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Kids at Operation Breakthrough

How to scale the building blocks of success

A collaborative strategy is focused on changing the landscape of early education to meet the needs of a region.

Collaborative grantmaking – creating alignment among a group of people, as well as between 12 organizations – isn’t easy. The members of the Early Education Funders Collaborative have dedicated the Collaborative to a strategic approach in order to make sustained, region-wide improvement in early learning possible.

The recently released Early Education Funders Collaborative Case Study, commissioned by the Ewing Marion Kauffman Foundation through SRI International, outlines the benefits, challenges, and future direction of the unique Kansas City-based funding collaborative.

A group that learns together

While members acknowledged the necessarily slower process of the Collaborative, they reported that having many voices at the table results in better decisions. “The dynamic of the conversation and due diligence process and planning process have been far more rich than what a single funding organization can achieve,” said a member quoted in the report.

“It’s a group that works well together; it’s a group that learns well together.”

A systematic focus is essential as demand for local early care and education services in the Kansas City metro area greatly exceeds supply. The region’s 56,000 spaces in licensed home- and center-based care programs can serve less than half the 126,000 children under age 5. More than 1 in 5 of these children live in poverty, and 1 in 3 are children of color.

Scaling knowledge

After the Early Education Funders Collaborative’s first two funding cycles in 2016, overall investments in Kansas City’s early education community had increased by 79 percent since 2015. One example is Pre-KC, launched this year by the Greater Kansas City Chamber of Commerce in partnership with Sesame Street in Communities to bring the business community together with families to work toward quality early learning experiences.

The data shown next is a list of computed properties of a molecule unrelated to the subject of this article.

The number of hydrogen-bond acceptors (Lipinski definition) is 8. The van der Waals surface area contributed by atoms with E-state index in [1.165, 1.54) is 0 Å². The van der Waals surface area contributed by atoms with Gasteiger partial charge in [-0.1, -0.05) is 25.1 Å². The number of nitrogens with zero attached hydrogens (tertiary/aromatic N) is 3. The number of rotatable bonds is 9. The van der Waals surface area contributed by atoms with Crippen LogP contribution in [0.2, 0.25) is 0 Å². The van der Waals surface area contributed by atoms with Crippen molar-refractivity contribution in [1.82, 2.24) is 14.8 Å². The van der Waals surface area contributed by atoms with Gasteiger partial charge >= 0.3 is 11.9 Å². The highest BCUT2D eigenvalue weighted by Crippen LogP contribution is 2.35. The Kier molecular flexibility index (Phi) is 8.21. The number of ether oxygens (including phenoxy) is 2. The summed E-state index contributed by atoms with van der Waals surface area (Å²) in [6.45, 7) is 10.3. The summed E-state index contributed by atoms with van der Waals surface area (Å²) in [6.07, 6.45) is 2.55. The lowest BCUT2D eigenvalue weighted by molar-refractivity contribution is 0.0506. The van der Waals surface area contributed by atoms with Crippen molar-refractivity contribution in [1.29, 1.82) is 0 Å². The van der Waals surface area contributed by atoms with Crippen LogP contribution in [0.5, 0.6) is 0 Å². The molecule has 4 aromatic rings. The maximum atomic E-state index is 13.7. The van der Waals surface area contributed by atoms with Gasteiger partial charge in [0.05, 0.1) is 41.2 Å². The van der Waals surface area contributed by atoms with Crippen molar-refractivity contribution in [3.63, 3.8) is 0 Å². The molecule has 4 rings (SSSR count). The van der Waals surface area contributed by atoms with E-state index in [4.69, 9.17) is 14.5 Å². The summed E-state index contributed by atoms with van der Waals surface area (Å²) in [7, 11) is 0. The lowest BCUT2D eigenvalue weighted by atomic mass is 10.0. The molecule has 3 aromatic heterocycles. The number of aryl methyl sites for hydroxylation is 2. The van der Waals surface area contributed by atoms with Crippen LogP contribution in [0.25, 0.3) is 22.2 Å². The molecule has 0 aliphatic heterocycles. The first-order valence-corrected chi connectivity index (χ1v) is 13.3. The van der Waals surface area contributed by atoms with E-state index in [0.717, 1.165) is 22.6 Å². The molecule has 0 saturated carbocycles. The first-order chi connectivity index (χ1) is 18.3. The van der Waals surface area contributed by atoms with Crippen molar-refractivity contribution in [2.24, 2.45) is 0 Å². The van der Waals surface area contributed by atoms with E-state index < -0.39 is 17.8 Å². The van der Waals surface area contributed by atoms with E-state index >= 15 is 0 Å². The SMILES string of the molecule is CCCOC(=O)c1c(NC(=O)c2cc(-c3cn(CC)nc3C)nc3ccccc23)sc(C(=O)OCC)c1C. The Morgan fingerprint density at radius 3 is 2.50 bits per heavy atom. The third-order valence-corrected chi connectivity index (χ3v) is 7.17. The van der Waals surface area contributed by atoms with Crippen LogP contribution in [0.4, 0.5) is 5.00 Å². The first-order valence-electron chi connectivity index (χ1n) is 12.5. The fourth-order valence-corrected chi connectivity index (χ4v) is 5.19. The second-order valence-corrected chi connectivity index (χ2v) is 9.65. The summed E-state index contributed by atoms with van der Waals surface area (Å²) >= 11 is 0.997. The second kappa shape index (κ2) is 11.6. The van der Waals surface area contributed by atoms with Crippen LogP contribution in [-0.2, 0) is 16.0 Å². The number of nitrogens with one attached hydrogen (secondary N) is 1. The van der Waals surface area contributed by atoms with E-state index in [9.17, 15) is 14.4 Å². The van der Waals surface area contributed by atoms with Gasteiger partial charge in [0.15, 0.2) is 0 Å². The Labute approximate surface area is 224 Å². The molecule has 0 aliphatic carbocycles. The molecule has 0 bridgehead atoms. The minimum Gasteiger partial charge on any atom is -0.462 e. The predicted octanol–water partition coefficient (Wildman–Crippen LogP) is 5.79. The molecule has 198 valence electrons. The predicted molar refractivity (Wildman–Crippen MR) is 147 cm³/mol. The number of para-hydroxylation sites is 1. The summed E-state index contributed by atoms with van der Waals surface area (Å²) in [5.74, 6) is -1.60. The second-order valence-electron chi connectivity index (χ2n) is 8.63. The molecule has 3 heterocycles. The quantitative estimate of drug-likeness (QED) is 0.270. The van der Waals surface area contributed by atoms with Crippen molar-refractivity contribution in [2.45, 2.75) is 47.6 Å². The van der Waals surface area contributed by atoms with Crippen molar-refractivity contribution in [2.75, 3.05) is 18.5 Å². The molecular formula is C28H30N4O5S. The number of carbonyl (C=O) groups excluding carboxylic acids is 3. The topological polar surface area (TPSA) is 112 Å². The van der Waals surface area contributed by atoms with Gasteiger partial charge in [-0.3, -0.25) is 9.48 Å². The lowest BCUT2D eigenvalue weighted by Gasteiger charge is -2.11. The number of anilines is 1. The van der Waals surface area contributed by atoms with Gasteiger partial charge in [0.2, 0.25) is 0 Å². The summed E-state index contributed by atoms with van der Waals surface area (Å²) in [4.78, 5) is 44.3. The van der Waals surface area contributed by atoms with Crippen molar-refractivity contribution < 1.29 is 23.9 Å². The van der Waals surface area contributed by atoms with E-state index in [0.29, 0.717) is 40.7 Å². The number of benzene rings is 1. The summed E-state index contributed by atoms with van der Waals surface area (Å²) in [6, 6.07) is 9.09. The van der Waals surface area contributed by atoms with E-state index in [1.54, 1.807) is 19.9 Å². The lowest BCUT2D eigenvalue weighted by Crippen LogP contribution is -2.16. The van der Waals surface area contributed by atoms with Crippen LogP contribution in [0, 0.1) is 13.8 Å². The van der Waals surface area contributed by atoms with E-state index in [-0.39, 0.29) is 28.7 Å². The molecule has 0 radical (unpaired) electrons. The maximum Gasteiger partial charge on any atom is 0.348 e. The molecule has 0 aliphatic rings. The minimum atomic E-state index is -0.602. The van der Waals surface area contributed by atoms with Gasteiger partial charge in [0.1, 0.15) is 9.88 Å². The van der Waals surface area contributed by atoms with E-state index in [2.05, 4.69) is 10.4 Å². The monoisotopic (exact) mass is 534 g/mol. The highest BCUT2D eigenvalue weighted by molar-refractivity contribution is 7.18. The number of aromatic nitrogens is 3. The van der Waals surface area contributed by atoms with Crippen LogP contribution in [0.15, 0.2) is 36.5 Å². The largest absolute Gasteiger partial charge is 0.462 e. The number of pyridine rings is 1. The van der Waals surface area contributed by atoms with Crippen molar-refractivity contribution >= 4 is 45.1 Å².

The challenge isn’t the ability to fund quality early learning providers, but how to leverage that funding to change the landscape of early childhood education and make it available throughout the region.

It’s one thing to aid individual organizations to create positive outcomes, but to ensure that all children in the target population – low-income, children of color – are ready for kindergarten, the Collaborative is interested in taking risks beyond supporting individual providers. It is exploring ways to use relationships with well-established, high-quality providers to support less established organizations with fewer resources, but may serve hard-to-reach children from the target population. It has also committed a portion of the fund to support improvement in early learning systems, such as policy advocacy.

“How do we help [organizations that have achieved good outcomes for children] share that knowledge and spread it to the other agencies in town providing the same services?” a member said in the report. “The intention of the Collaborative is to move those best practices beyond a single agency. That’s our next challenge.”

Learn more about the Early Education Funders Collaborative and how investing in early education impacts economic growth for cities.